WHO Traditional Medicine Strategy: 2002-2005
(2002; 70 pages) [French] [Spanish] Voir le document au format PDF
Table des matières
Afficher le documentAcknowledgements
Afficher le documentAcronyms, abbreviations and WHO Regions
Ouvrir ce répertoire et afficher son contenuKey points: WHO Traditional Medicine Strategy 2002 - 2005
Ouvrir ce répertoire et afficher son contenuChapter One: Global review
Ouvrir ce répertoire et afficher son contenuChapter Two: Challenges
Ouvrir ce répertoire et afficher son contenuChapter Three: The current role of WHO
Fermer ce répertoireChapter Four: International and national resources for traditional medicine
Afficher le document4.1 UN Agencies
Afficher le document4.2 International organizations
Afficher le document4.3 Nongovernmental organizations
Afficher le document4.4 Global professional associations
Afficher le document4.5 International and national professional associations
Afficher le document4.6 Specific initiatives
Ouvrir ce répertoire et afficher son contenuChapter Five: Strategy and plan of action 2002 - 2005
Afficher le documentAnnex One: List of WHO Collaborating Centres for Traditional Medicine
Ouvrir ce répertoire et afficher son contenuAnnex Two: Selected WHO publications and documents on traditional medicine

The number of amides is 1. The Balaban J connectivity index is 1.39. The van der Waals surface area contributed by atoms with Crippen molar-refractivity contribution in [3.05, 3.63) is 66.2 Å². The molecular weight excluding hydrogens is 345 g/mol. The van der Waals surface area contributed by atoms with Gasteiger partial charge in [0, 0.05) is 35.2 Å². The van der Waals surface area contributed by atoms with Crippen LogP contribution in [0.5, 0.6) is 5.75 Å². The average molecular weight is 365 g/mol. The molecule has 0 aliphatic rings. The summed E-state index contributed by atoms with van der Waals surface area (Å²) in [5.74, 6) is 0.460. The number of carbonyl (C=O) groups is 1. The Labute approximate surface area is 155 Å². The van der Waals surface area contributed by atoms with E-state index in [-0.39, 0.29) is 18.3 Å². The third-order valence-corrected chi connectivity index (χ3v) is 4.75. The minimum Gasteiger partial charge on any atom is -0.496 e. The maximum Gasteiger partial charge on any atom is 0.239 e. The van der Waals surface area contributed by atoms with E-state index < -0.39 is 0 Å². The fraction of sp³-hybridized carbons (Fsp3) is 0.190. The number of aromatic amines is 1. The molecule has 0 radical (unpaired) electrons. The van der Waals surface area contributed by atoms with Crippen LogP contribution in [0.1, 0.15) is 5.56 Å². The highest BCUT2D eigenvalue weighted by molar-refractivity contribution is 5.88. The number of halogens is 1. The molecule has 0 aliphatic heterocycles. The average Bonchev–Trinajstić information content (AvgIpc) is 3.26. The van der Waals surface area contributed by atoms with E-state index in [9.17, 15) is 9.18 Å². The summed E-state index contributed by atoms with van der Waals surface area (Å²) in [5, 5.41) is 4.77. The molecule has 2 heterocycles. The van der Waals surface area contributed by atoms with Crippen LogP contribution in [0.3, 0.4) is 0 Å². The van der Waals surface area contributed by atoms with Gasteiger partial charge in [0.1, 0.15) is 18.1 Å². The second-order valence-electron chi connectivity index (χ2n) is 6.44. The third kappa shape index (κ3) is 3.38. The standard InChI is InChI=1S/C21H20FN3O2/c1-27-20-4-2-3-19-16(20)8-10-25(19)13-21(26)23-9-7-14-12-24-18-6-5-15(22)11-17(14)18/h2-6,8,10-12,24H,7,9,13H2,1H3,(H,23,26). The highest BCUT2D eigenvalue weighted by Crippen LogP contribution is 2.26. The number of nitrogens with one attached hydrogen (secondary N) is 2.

Afficher le documentReferences
Afficher le documentBack Cover
 

4.6 Specific initiatives

The Global Initiative for Traditional Systems (GIFTS) of Health (http://users.ox.ac.uk/~gree0179/) is supported by the Common-wealth Secretariat (see Section 4.2). It seeks to raise international awareness of the role of traditional health systems and to pro-mote policy development to ensure their continued use. This work includes developing linkages between traditional health systems, biodiversity conservation and economic development.

The Research Initiative on Traditional Antimalarial Methods (RITAM) (http://mim.nih.gov/english/partnerships/ritam_application.pdf) was launched in 1999 as a collaboration between WHO, the Global Initiative for Traditional Systems of Health (GIFTS), the University of Oxford, and researchers and others throughout the world who are investigating or interested in the antimalarial properties of plants, with a view to developing or validating local herbal medicines to prevent and/or treat malaria. RITAM held its inaugural meeting in December 1999 in Moshi, Tanzania.

 

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